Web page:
But the short-term focus of the new government is expected to be on nurturing the so-called green shoots, or the first signs of a turnaround in the slowing economy, with more hard-hitting economic reforms such as those relating to land and labour laws likely only with the passage of time.
In an interview with television channel CNN-IBN on Saturday night, minister of commerce and industry Kamal Nath indicated that the new government might impart another round of fiscal stimulus. The outgoing government has announced three rounds of fiscal stimuli.
“Right now, the first order of business is to get a sustainable economic recovery going,” said Jahangir Aziz, executive director and chief economist in India for JPMorgan Chase and Co.
According to Aziz, over the next three-six months, the only reforms likely are those that are already on the agenda such as more foreign direct investment in retail and insurance sectors, and some banking and pension reforms.
“Once the economic recovery is seen as sustainable, they will begin to think of reforms that can push the economy back to the 9-10% growth path,” he added.
To be sure, the economy is not going to be an easy challenge to master, given a combined Central and state government fiscal deficit that could hit 11% of gross domestic product in 2009-10.
The next budget “will inevitably represent a very difficult balancing act between starting to deliver on potentially expensive election promises and keeping the budget deficit under control”, wrote Robert Prior-Wandesforde, economist at HSBC Holdings Plc., in a 15 May note.
Borrowing concerns to ease
Still, the electoral mandate will also be cheered by the bond market, which had been weighed down by concerns of high government borrowing crowding out the private sector.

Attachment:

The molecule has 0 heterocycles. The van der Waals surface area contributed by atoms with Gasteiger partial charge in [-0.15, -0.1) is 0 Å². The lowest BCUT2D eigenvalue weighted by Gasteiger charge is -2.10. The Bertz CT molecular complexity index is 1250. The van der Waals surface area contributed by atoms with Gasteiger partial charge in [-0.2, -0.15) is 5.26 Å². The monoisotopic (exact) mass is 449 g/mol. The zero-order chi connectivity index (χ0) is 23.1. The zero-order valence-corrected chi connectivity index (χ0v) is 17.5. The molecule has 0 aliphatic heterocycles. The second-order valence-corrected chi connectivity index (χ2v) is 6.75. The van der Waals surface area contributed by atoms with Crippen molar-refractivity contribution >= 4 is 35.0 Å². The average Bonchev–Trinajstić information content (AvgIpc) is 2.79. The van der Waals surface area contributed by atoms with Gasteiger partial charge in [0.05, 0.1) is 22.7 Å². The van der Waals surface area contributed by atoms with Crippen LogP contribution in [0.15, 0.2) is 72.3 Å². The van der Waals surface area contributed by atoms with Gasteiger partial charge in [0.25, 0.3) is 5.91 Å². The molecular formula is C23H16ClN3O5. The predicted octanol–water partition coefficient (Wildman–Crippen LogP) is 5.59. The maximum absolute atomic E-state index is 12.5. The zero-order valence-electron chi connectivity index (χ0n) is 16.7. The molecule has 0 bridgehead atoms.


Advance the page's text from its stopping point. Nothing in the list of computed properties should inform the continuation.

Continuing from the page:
Analysts expect the bond market to rally because the verdict opens up new avenues of financing the government’s fiscal deficit, such as the sale of stakes in state-owned companies and increasing FII limits on government securities.
The yield on 10-year government bonds closed at 6.41% on Friday and is expected to decline on Monday. Investors say the government’s market borrowing is unlikely to overshoot the budgeted Rs3.62 trillion for 2009-10 by a great extent as the same political formation takes power. Bond yields and prices move in opposite directions.
“I am more confident that investors should invest in India because of a stable coalition,” said Ravendra Nath, vice-president of institutional equities at brokerage Asit C Mehta Investment Intermediaries Ltd.
The timing of the electoral verdict couldn’t have been more crucial. India, like other emerging markets, is suffering from the collateral damage of unprecedented turmoil in a global financial system that’s mired in toxic debt. The International Monetary Fund expects the world economy to shrink in 2009, the first time since World War II.
A Reserve Bank of India survey of 17 professional forecasters said on Thursday that median economic growth forecasts for the current fiscal had slipped to 5.7% from the previous quarter’s 6%. Exports have slid for seven straight months and industrial output shrank 2.3% in March, the most in at least 16 years.
“It’s very clear what are the critical points: global economic outlook...which is still negative/muted,” said Bharat Shah, who heads ASK Investment Holdings Pvt. Ltd, a wealth manager. “We still are at a critical juncture over what’s happening in the global economy.”
Anup Roy and Ashwin Ramarathinam contributed to this story.